Other projects included the establishment of the National Association of Careers Teachers, a model nursery school in Cambridge and the Association for Multi-Racial Playgroups.

The watershed in ACE's fortunes came in 1978, with the directorship of Peter Newell, a former news editor of The TES who now runs EPOCH, the children's charity against physical punishment. Newell only agreed to take the job on the condition that neither he nor anyone else would be director. He insisted that ACE be run as a collective, with everyone having the same status and sharing all the jobs.

Out went publications and information officers, in came weekly rotas for making the lunch and cleaning the office. Out went the nice middle-class image and private education, in came more focused campaigning work on specific issues. Everyone wrapped up parcels and worked on accounts. No one had specialist status in any particular field. The advice work continued, but now the team of six based in Michael Young's Bethnal Green basement widened their remit.

Regular conferences were held, campaigns were run, publications came out thick and fast. Children's rights, inclusive education, race, gender and school councils became the focus, but always with the bottom line being parental involvement.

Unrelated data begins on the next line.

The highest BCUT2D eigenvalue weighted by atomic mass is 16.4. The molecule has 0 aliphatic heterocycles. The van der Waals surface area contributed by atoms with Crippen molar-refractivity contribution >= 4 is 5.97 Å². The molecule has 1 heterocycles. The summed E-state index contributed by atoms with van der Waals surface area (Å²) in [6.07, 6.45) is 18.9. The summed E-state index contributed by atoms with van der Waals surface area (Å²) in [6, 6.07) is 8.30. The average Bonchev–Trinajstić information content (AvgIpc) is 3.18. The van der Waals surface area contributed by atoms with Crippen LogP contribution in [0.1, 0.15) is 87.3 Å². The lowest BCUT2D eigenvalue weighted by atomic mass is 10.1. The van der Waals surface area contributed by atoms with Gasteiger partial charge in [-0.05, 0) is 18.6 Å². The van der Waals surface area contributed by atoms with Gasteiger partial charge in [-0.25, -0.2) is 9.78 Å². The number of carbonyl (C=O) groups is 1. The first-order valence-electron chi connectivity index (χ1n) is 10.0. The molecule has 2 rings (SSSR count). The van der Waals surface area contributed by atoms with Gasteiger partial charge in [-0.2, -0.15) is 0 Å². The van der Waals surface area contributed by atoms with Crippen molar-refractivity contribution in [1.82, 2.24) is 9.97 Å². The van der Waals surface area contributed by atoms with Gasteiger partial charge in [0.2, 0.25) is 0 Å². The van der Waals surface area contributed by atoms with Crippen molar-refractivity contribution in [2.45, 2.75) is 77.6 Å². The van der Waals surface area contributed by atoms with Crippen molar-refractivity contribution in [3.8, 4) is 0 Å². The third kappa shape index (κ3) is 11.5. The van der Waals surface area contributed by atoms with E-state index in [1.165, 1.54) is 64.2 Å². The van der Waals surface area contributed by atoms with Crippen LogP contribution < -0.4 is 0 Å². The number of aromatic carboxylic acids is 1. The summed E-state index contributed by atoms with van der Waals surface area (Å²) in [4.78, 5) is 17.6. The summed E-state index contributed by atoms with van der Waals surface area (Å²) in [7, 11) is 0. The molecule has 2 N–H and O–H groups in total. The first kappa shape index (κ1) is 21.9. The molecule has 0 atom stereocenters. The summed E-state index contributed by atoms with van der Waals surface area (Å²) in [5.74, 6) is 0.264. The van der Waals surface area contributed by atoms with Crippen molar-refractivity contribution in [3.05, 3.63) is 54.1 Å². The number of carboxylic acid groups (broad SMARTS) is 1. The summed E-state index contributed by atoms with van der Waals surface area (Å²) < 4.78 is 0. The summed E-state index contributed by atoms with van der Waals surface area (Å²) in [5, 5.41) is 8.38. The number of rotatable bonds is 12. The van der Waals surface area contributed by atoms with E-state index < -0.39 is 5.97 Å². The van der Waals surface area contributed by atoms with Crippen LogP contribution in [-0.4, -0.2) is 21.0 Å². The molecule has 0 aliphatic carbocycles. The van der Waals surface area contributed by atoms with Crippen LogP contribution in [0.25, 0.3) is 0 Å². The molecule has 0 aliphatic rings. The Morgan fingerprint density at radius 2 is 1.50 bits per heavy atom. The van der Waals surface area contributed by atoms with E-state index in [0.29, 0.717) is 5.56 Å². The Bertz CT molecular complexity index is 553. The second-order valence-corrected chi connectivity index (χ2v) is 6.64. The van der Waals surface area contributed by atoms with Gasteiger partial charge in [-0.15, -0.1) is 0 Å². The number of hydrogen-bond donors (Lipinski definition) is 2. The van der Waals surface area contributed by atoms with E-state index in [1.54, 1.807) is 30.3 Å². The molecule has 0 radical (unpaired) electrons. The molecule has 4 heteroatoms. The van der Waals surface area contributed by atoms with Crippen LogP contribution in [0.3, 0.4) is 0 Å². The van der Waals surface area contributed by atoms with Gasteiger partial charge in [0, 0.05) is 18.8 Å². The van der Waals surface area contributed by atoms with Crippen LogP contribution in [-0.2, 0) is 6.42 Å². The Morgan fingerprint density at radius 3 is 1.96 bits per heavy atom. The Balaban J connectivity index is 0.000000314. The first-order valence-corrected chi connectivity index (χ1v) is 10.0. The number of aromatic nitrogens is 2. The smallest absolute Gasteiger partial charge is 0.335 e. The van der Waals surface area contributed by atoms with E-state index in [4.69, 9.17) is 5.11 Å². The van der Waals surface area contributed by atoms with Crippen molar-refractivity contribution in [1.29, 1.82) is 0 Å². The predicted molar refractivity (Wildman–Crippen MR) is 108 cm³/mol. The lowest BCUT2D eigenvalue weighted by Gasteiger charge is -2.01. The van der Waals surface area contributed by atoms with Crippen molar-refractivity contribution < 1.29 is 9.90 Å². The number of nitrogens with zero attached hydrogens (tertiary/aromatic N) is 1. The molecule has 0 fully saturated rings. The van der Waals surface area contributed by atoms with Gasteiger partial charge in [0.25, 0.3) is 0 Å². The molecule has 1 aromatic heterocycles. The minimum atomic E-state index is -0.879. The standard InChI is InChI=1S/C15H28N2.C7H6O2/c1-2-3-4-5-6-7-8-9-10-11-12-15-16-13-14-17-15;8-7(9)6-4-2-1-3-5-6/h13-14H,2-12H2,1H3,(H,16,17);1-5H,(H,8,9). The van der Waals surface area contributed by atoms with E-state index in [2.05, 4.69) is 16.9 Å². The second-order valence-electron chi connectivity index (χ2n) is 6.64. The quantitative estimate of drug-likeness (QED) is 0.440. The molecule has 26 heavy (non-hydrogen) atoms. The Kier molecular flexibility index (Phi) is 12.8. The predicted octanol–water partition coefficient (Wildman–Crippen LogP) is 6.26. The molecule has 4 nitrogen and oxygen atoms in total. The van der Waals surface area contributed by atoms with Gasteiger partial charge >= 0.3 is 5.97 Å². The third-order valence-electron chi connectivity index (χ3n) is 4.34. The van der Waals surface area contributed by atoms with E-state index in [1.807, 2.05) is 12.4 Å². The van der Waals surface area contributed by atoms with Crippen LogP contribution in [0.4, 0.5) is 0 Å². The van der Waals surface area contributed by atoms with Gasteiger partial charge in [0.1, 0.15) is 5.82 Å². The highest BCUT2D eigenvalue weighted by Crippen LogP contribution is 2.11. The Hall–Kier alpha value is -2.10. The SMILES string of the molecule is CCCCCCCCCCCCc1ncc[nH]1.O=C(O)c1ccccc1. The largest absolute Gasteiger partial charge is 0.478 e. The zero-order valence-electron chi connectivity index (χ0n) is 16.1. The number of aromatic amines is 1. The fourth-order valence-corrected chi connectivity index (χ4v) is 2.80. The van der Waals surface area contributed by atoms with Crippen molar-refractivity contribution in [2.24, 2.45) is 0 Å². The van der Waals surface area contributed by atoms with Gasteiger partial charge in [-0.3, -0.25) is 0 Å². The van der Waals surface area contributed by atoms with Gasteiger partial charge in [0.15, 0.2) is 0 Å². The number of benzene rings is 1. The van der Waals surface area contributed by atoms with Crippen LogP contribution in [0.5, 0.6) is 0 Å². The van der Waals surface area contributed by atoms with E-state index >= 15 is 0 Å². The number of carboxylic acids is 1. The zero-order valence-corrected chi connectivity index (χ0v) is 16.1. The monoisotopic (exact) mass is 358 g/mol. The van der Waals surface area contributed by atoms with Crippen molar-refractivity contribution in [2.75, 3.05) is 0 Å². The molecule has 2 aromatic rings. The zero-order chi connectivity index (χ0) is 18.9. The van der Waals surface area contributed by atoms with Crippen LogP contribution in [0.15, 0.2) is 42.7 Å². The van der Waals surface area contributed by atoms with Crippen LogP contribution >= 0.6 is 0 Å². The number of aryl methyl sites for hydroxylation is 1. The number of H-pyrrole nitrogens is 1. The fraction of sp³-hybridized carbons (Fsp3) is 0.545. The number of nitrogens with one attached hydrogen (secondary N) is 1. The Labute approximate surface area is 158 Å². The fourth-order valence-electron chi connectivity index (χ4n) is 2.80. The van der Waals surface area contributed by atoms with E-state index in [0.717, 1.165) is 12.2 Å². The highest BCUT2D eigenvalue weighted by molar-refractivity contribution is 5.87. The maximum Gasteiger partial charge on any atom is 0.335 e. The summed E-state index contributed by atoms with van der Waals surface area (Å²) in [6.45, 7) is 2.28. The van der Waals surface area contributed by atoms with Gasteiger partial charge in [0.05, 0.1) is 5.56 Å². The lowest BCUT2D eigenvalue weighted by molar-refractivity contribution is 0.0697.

Mark Vaughan, another former TES journalist and now director and founder of the Centre for Studies on Inclusive Education, a research group dedicated to the rights of handicapped pupils in mainstream schools, was at ACE between 1978 and 1982.

He remembers those years as a time of "radical shake-up" for the organisation. "We tried to change the elitist image during that period, working to demolish the concept that you had to be middle class to get service from ACE. While a lot of our work was very tame and purely informative, we also pushed lots of boundaries."

One of those pushes went too far in the eyes of the Charity Commission, who insisted that if a pack campaigning against school cuts was not withdrawn, ACE's charitable status would be taken away.

Since those heady days, ACE's focus has been, in the words of Joan Sallis, "concerned much less with choice and more with influence. Its objective has shifted from helping individuals to buck the system to publicising the causes of problem, with a greater focus on disadvantaged people for whom the education system is unfriendly." The advice line is tremendously popular, but enquiries on prep schools no longer tie up the phone wires. Now, exclusions and school admissions are big issues.

Radicalism has given way to respectability. Lord Young finally got his basement back and ACE moved to more airy, spacious premises in Highbury, north London. Conferences are run occasionally but the major focus is its highly-valued publications, which generate enough income to subsidise the wildly popular but expensive phone helpline for parents and governors.

Liz Allen, who was editor of the ACE Bulletin (successor of Where?) before her appointment a year ago as Labour's education policy adviser, speaks for many when she appraises the unique position of the organisation and its transformation over the years. "When ACE first started up, there was no sense that parents had any role in education. What ACE has done over the years is to focus on the principle of making maintained schools as effective as possible by empowering parents and using their support to raise expectations all around. "

ACE is at 1B Aberdeen Studios, 22-24 Highbury Grove, London N5 2DQ. Write for publications list and subscription forms. Free telephone advice is available on 0171-354 8321 from 2 to 5pm